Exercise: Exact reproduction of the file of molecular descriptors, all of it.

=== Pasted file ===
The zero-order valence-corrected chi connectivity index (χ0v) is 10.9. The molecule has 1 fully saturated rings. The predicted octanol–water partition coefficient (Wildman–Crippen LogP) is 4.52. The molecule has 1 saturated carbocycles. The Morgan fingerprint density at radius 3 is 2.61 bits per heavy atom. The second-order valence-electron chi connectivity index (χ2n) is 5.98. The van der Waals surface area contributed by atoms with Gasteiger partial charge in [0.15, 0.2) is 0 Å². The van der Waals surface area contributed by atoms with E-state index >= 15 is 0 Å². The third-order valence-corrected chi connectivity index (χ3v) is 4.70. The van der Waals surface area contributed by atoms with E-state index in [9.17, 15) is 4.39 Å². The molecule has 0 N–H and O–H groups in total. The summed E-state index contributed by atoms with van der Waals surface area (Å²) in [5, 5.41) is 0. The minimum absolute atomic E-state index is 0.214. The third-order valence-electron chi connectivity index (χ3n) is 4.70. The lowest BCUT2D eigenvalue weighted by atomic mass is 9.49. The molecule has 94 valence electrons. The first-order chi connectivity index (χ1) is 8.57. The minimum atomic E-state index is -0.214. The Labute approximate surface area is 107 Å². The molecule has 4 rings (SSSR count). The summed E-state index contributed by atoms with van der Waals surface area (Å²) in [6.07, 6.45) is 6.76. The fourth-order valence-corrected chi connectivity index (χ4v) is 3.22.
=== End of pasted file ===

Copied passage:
The zero-order valence-corrected chi connectivity index (χ0v) is 10.9. The molecule has 1 fully saturated rings. The predicted octanol–water partition coefficient (Wildman–Crippen LogP) is 4.52. The molecule has 1 saturated carbocycles. The Morgan fingerprint density at radius 3 is 2.61 bits per heavy atom. The second-order valence-electron chi connectivity index (χ2n) is 5.98. The van der Waals surface area contributed by atoms with Gasteiger partial charge in [0.15, 0.2) is 0 Å². The van der Waals surface area contributed by atoms with E-state index >= 15 is 0 Å². The third-order valence-corrected chi connectivity index (χ3v) is 4.70. The van der Waals surface area contributed by atoms with E-state index in [9.17, 15) is 4.39 Å². The molecule has 0 N–H and O–H groups in total. The summed E-state index contributed by atoms with van der Waals surface area (Å²) in [5, 5.41) is 0. The minimum absolute atomic E-state index is 0.214. The third-order valence-electron chi connectivity index (χ3n) is 4.70. The lowest BCUT2D eigenvalue weighted by atomic mass is 9.49. The molecule has 94 valence electrons. The first-order chi connectivity index (χ1) is 8.57. The minimum atomic E-state index is -0.214. The Labute approximate surface area is 107 Å². The molecule has 4 rings (SSSR count). The summed E-state index contributed by atoms with van der Waals surface area (Å²) in [6.07, 6.45) is 6.76. The fourth-order valence-corrected chi connectivity index (χ4v) is 3.22.